So if I can manage to get a PLL to work, I can use it to lock onto the fixed frequency of the tilt sensor’s output, and give me a reference signal that goes high at the same time as each pulse of the sensor, but goes low at exactly half of the signal period, while the sensor’s signal is going lower earlier or later depending on its tilt. Then instead of looking at the raw sensor data with a duty cycle range of 25% to 75%, I can compare the sensor to the reference and get “left” and “right” signals with duty cycles each varying from 0% to 25%.

ADXL202 and PLL

That means the LEDs would both be dark when the device is level, instead of each varying from dark to bright over the whole range–but I can live with that. It also means the LEDs will give a very direct representation of what I need the motor to do.

So I picked up a couple of 4046 PLL chips, and I’ve been reading the datasheets. Many, many times. After three or four readings, I understood that they were really going to do what I want with their Type II phase detectors. After another three or four readings, I think I have a pretty good idea how to select external components to set the frequency capture range I need. I don’t think I’m stupid–I’ve just never worked with these before.

I’m itching to try it out.

Solid-State Tilt Sensor, Unplugged

Thursday, January 12th, 2006

Having got the ADXL202 working, I wanted to show it off, and then get it installed in a little project that I’ve had waiting in the wings. Showing it off has the side benefit of demonstrating the accuracy of my assumptions about how it works and how it interfaces, above and beyond being able to view its signal on my scope.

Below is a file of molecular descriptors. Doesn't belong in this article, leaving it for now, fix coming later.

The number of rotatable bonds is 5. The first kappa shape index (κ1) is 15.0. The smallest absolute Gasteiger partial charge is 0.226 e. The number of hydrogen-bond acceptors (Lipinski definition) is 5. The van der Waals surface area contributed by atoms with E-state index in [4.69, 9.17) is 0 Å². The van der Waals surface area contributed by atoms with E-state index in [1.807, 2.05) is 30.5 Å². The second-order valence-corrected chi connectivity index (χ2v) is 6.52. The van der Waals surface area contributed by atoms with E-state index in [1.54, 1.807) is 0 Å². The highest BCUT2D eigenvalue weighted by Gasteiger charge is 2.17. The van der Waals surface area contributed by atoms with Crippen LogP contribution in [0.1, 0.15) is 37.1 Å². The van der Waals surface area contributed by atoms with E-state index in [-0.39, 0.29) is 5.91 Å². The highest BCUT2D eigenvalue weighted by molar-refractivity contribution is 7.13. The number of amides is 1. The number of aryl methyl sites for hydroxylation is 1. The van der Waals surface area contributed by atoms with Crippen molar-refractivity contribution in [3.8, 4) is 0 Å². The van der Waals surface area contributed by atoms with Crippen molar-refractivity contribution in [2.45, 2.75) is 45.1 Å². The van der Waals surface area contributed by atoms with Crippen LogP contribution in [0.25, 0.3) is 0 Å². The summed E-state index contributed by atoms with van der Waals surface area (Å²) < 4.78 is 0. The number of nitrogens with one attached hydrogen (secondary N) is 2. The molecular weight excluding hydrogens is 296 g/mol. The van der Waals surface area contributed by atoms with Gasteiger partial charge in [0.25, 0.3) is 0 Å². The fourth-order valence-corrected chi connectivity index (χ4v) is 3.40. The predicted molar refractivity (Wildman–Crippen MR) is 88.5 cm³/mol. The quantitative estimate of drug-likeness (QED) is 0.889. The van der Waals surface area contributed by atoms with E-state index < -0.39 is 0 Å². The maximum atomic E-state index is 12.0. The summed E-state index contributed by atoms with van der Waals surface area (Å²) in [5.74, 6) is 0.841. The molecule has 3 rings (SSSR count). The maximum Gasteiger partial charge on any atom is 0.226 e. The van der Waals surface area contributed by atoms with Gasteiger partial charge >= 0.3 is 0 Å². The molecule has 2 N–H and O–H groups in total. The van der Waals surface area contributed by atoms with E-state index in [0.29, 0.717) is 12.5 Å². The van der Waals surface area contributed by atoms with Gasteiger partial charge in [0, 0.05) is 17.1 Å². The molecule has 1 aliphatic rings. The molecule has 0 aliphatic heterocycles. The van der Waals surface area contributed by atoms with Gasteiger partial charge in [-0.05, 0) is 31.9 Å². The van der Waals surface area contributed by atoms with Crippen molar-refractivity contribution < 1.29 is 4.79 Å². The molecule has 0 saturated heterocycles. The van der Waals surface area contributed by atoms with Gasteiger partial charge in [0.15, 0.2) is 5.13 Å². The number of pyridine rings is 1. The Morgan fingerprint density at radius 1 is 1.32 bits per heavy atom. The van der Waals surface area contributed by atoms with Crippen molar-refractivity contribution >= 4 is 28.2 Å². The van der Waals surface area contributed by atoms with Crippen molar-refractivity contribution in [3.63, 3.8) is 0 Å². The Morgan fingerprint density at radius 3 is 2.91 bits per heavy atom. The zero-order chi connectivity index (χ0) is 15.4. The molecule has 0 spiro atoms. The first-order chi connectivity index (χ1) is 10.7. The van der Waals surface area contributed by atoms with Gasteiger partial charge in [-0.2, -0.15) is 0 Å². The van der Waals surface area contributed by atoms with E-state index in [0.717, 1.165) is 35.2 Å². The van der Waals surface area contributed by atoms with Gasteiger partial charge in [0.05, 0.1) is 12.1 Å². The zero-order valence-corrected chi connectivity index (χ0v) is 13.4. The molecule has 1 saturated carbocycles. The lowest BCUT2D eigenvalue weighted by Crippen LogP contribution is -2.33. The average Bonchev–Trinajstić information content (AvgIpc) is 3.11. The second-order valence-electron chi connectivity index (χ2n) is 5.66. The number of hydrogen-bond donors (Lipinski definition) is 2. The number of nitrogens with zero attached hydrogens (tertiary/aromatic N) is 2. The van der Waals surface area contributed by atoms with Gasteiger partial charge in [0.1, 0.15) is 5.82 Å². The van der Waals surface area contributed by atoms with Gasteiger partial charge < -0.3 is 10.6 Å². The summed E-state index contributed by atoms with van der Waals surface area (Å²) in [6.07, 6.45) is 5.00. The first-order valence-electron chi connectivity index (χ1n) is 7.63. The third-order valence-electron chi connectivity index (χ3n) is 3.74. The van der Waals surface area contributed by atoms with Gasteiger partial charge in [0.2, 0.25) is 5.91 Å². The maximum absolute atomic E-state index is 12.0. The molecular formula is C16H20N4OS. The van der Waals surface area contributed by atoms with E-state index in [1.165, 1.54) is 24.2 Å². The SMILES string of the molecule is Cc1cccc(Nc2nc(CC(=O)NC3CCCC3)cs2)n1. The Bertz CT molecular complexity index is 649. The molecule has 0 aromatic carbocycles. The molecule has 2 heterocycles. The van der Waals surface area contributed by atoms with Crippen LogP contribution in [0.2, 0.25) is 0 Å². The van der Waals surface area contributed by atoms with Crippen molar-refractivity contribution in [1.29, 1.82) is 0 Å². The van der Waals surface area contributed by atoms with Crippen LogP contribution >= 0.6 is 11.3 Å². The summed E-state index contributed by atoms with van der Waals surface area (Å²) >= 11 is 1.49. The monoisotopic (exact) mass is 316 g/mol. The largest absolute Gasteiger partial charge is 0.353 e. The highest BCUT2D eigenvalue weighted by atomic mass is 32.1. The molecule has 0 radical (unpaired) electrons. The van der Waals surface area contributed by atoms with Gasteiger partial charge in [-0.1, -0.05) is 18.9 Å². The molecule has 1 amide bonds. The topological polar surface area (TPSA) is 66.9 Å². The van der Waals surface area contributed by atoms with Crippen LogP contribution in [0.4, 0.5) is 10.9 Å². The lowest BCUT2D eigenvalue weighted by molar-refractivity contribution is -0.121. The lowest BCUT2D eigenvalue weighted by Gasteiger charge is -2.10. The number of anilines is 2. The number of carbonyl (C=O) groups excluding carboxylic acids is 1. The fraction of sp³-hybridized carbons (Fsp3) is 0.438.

So this weekend, I breadboarded some LED drivers onto the sensor. I didn’t remember how much current the ADXL202 would source or sink; plus I wanted one LED to get brighter when it tilted left and another to get brighter when it tilted right. So I plucked a 7404 hex inverter out of my parts bin and wired one of the ADXL202′s outputs to a couple of inverters, then the output of one of them into a third inverter. This gave me two buffered outputs, one inverted and one non-inverted, which I wired through resistors into a couple of LEDs.

And because I wanted it to be portable so I could show it off, I left the benchtop power supply behind and strapped on a 9V battery and a 7805 voltage regulator. I cleverly soldered the black and red leads onto the wrong terminals on the battery connector, which I didn’t discover until I had covered the solder joints with nail polish (pink coral, if you’re curious) and cleverly smeared it around the breadboard when I accidentally touched the connector before it was dry.

Since the sensor’s PWM output is dramatically visible on the scope, I figured it’d be dramatically visible on the LEDs. Wrong-uh. Even knowing what was supposed to be happening, and with the LEDs’ domes carefully aligned in the same direction, in a dark room, I could just barely tell that one brightened and one dimmed as I rotated the assembly back and forth.


Well, the ADXL202 is a +/- 2g sensor, and tilted vertically, it’s only experiencing 1g. That means my PWM duty cycle isn’t changing from 0% to 100%; it’s changing from 25% to 75%. I would still think that’d be enough to see a difference in brightness of my LEDs!, but apparently not. So I have to get smarter.